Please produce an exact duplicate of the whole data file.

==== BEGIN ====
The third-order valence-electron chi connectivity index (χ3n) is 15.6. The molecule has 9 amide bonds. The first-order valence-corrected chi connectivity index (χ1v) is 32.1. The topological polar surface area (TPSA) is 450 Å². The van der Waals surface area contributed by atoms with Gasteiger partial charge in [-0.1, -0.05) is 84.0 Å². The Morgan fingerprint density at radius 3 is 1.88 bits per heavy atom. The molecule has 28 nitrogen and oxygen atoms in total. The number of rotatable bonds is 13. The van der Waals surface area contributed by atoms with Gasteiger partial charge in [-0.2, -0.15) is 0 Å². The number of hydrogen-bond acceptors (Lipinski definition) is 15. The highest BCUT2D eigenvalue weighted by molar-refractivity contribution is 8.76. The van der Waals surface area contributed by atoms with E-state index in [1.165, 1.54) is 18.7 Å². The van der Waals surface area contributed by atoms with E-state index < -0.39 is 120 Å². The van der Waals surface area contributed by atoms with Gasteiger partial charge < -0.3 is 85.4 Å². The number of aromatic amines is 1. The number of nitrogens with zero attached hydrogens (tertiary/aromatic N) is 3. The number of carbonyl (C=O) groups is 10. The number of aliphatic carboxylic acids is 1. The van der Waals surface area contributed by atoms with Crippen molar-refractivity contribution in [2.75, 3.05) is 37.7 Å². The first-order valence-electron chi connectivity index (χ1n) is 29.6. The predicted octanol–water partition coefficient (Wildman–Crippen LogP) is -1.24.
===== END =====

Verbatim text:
The third-order valence-electron chi connectivity index (χ3n) is 15.6. The molecule has 9 amide bonds. The first-order valence-corrected chi connectivity index (χ1v) is 32.1. The topological polar surface area (TPSA) is 450 Å². The van der Waals surface area contributed by atoms with Gasteiger partial charge in [-0.1, -0.05) is 84.0 Å². The Morgan fingerprint density at radius 3 is 1.88 bits per heavy atom. The molecule has 28 nitrogen and oxygen atoms in total. The number of rotatable bonds is 13. The van der Waals surface area contributed by atoms with Gasteiger partial charge in [-0.2, -0.15) is 0 Å². The number of hydrogen-bond acceptors (Lipinski definition) is 15. The highest BCUT2D eigenvalue weighted by molar-refractivity contribution is 8.76. The van der Waals surface area contributed by atoms with E-state index in [1.165, 1.54) is 18.7 Å². The van der Waals surface area contributed by atoms with E-state index < -0.39 is 120 Å². The van der Waals surface area contributed by atoms with Gasteiger partial charge < -0.3 is 85.4 Å². The number of aromatic amines is 1. The number of nitrogens with zero attached hydrogens (tertiary/aromatic N) is 3. The number of carbonyl (C=O) groups is 10. The number of aliphatic carboxylic acids is 1. The van der Waals surface area contributed by atoms with Crippen molar-refractivity contribution in [2.75, 3.05) is 37.7 Å². The first-order valence-electron chi connectivity index (χ1n) is 29.6. The predicted octanol–water partition coefficient (Wildman–Crippen LogP) is -1.24.